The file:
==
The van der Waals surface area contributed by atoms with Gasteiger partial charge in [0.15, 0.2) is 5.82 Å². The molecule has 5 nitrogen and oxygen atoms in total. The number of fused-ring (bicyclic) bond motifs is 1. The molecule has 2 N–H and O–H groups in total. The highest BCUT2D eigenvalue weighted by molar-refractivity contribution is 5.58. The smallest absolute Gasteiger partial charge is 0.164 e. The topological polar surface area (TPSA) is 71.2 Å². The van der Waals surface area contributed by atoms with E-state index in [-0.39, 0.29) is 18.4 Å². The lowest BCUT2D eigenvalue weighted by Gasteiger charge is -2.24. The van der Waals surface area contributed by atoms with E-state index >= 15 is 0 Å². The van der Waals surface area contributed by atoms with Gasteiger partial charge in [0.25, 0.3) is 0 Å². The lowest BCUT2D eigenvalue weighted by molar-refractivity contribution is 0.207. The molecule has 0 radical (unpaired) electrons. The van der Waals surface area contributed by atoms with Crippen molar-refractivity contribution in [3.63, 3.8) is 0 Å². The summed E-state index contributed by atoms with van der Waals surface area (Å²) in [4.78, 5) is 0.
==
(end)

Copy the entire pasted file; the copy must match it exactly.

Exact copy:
The van der Waals surface area contributed by atoms with Gasteiger partial charge in [0.15, 0.2) is 5.82 Å². The molecule has 5 nitrogen and oxygen atoms in total. The number of fused-ring (bicyclic) bond motifs is 1. The molecule has 2 N–H and O–H groups in total. The highest BCUT2D eigenvalue weighted by molar-refractivity contribution is 5.58. The smallest absolute Gasteiger partial charge is 0.164 e. The topological polar surface area (TPSA) is 71.2 Å². The van der Waals surface area contributed by atoms with E-state index in [-0.39, 0.29) is 18.4 Å². The lowest BCUT2D eigenvalue weighted by Gasteiger charge is -2.24. The van der Waals surface area contributed by atoms with E-state index >= 15 is 0 Å². The van der Waals surface area contributed by atoms with Gasteiger partial charge in [0.25, 0.3) is 0 Å². The lowest BCUT2D eigenvalue weighted by molar-refractivity contribution is 0.207. The molecule has 0 radical (unpaired) electrons. The van der Waals surface area contributed by atoms with Crippen molar-refractivity contribution in [3.63, 3.8) is 0 Å². The summed E-state index contributed by atoms with van der Waals surface area (Å²) in [4.78, 5) is 0.